Bob Ngo, a sociology Ph.D. student at UC Santa Barbara is writing his dissertation on the "Sabermetric Movement in American Baseball." He's blogged a few of his notes about sabermetricians:
By this time, I have completed about 24 interviews. I did about 12 interviews at the SABR conference, and the rest of the interviews have been done over the phone, with my most recent one being last Saturday. They have been all with what I’m calling the “rank and file” of the sabermetrics movement meaning that they are just regular people who aren’t necessarily involved with any professional sports franchises or what I’ve been referring to as the baseball institution.
But, their intellectual heroes like Bill James aren't terribly different in how they think, so the rank and file reflect the movement's leadership reasonably well.
All of them have been very interesting and great conversations to have. They’ve ranged from age 17 to 78. They’re all males, and they’re pretty much all white. I’ll be scouring the world for a female sabermetrician, as well as one of color soon enough, so if anyone can refer one to me, that’d be great. ...
If you know one, just let Bob know ...
Conceptual Chapter #1 – I asked my subjects about what they thought about the steroid controversy and not surprisingly, many of us talked about Barry Bonds and what he means to sabermetricians. In fact, when I would ask about why they would write about particular subjects, a desire to quantify barry bonds came up more than once. for example, one subject wanted to compare how much more valuable bonds was than ichiro in the year that they both won the MVP awards in their respective leagues.
Sabermetricians hate the fact that elegant slap-hitter Ichiro Suzuki beat out beefy slugger slugger Jason Giambi of the Moneyball A's for the A.L. MVP award in 2001. That Giambi developed a tumor a few years later and almost died, quite possibly from all the weird chemicals he presumably took to become a beefy slugger, apparently remains immaterial to them. The point is that Giambi has an OPS of 1.137 versus Ichiro's .838 and that's all you need to know.
Likewise, that same year Barry Bonds was given the N.L. MVP award for hitting a record 73 homeruns, with 177 walks and an OPS of 1.379: a much more satisfying vote than the Ichiro scandal. The fact that this 36 year old man's skull was visibly changing shape is immaterial. Only the numbers matter!
now i use the term quantify, but perhaps what they are saying is that they want to be able to “tell the story” of barry bonds. several disagreed with the general portrayal and analysis of barry bonds. When I originally conceived of this question, I wanted to get at questions of embodiment, in terms of athlete’s bodies are central to the thinking of most any sports fan, but it really seems that at least for this crowd, the body is of little consequence.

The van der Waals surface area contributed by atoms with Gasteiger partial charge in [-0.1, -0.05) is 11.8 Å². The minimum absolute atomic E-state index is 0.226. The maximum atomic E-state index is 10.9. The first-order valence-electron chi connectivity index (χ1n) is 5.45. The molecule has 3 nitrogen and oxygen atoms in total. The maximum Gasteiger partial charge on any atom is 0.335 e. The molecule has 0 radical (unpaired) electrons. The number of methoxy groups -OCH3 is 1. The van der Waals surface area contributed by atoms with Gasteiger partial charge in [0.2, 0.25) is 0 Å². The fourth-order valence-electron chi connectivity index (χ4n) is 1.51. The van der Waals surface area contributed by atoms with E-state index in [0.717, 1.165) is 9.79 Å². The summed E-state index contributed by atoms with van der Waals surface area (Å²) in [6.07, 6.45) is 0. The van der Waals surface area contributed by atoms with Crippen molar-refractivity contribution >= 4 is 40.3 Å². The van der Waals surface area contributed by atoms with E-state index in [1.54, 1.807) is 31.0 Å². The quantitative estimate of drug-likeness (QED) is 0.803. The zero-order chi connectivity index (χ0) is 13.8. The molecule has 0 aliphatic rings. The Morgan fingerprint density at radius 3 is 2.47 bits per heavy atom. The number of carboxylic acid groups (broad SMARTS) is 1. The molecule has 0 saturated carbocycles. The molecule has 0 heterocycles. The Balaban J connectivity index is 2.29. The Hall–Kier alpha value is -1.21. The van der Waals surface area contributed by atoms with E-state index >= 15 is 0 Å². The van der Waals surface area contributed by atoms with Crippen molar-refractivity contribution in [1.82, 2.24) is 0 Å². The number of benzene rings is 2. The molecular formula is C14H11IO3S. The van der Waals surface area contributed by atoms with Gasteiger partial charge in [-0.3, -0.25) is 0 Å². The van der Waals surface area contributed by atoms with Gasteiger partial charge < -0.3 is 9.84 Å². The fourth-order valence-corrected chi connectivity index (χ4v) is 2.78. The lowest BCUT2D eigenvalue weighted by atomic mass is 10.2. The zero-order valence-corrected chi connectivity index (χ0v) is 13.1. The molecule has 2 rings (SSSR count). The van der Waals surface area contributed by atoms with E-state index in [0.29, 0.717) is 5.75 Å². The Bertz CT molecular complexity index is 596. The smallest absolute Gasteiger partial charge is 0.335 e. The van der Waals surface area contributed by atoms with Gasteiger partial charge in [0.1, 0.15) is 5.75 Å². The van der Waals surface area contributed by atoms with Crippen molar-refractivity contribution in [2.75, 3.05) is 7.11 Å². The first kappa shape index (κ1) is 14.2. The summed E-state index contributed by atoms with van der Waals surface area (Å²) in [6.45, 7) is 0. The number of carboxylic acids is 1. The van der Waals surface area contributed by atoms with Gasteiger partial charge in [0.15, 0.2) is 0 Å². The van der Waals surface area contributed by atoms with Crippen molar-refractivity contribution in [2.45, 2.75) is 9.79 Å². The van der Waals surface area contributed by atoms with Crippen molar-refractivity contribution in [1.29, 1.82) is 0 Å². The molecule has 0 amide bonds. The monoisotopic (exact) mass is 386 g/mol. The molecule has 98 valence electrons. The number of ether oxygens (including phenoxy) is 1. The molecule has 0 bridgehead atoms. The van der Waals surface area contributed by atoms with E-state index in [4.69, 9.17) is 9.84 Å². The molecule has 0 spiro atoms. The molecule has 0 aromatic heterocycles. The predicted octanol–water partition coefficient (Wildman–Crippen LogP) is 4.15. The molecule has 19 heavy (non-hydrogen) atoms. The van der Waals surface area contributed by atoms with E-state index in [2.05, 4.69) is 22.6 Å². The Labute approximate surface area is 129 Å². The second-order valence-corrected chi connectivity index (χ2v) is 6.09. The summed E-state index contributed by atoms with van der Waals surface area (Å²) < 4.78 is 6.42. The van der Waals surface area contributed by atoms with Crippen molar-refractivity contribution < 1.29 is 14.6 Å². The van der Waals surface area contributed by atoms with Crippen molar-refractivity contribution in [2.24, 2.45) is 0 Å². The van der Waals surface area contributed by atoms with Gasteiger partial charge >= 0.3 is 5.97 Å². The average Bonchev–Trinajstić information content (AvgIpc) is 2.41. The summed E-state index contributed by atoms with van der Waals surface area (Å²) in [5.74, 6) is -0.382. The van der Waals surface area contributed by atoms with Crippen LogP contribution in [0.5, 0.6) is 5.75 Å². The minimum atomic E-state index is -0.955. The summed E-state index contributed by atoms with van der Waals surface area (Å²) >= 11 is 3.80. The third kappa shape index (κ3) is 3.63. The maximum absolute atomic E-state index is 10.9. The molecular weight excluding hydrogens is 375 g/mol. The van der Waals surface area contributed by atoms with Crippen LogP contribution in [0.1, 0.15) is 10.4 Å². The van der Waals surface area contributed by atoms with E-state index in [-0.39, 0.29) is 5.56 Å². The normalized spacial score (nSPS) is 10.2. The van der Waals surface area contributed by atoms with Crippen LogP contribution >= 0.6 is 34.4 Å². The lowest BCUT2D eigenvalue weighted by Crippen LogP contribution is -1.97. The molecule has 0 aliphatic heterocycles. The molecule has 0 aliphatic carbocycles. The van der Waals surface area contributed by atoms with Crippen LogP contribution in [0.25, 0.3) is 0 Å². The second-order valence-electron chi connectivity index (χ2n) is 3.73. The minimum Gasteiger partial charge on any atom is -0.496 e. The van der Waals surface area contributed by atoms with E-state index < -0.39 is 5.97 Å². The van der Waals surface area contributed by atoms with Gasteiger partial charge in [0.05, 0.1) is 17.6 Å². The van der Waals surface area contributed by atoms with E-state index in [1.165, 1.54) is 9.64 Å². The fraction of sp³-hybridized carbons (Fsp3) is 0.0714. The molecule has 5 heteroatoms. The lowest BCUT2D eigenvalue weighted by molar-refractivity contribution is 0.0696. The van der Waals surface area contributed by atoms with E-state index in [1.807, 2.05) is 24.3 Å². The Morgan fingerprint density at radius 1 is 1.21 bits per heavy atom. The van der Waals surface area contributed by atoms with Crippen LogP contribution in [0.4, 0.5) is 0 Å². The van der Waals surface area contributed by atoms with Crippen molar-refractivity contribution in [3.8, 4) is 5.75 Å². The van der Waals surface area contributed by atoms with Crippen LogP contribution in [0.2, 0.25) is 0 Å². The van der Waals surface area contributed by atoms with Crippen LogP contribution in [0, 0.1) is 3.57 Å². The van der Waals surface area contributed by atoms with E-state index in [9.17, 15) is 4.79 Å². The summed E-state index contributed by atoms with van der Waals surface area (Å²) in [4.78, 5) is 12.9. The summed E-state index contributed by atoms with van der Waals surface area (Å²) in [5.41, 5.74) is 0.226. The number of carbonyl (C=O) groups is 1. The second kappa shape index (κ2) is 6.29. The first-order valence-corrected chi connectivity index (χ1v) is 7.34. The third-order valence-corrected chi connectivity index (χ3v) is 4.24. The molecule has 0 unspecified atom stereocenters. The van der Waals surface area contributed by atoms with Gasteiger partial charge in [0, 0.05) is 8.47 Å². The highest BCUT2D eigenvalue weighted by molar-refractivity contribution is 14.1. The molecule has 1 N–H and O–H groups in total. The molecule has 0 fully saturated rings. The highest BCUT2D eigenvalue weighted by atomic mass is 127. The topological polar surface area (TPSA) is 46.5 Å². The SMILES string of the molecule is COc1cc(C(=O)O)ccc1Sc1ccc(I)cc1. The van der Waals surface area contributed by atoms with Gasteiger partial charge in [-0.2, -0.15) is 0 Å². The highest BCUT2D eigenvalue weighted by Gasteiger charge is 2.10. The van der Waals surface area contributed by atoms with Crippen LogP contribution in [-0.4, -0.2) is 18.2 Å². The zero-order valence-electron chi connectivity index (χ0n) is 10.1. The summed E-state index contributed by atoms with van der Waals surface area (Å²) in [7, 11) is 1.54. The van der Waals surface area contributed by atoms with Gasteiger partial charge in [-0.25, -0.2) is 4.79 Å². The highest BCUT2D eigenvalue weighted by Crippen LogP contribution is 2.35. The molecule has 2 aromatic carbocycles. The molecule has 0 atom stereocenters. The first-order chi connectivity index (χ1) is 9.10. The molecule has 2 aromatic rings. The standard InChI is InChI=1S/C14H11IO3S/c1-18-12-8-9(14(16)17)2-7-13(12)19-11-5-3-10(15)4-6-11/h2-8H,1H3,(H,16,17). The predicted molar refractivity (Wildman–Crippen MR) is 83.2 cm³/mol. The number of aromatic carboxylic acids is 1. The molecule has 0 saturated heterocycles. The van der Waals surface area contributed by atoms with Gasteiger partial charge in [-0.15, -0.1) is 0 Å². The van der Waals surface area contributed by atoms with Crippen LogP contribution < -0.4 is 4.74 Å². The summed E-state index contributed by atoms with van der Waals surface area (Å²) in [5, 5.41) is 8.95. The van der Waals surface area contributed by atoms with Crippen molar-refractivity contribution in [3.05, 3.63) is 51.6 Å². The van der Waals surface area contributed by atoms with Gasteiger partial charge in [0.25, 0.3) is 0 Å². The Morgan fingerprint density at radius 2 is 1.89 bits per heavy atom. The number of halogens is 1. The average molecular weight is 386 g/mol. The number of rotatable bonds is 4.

Great line: "at least for this crowd, the body is of little consequence."
This reminds me of a general problem I have in dealing with people on the Internet, which is that most people are most comfortable when they ignore vast realms of knowledge. Different people ignore different realms. People with an aesthetic orientation tend to not like logic and numbers, while people who like logic and numbers don't like to think about how things look. Sabermetricians are sports fans who'd rather ignore the physical.
In contrast, while there's are lots and lots of things I don't know, there isn't all that much about which I like to boast that my ignorance makes me a better person than the unignorant.
For example, numbers and pictures can support each other in helping you understand. Here's a picture that had some impact on my thinking 25 years ago. In 1987's world championships in track when Ben Johnson broke the world record in the 100m dash in 9.83 seconds.
The article in Sports Illustrated went on and on about Johnson's brilliant new weightlifting regimen and how it had helped him overtake Carl Lewis (in blue). I could understand why he'd want to have giant leg muscles, but ... What's the deal with his arms?
So, I spent a lot of time over the next decade thinking about track statistics, and, yeah, it turned out that the pictures and the numbers complemented each other to help tell a comprehensible story.
I’m trying to outline an angle of Bonds as the centerpiece of this chapter. And I think I’m going to go with how sabermetricians contribute to writing the history of baseball. The official story of Barry Bonds as told by journalists will be about the steroids. The story told about Barry Bonds by sabermetricians will be a bit different I think.
The story told about Barry Bonds by sabermetricians will be Aspergery / hero-worshipping lunacy.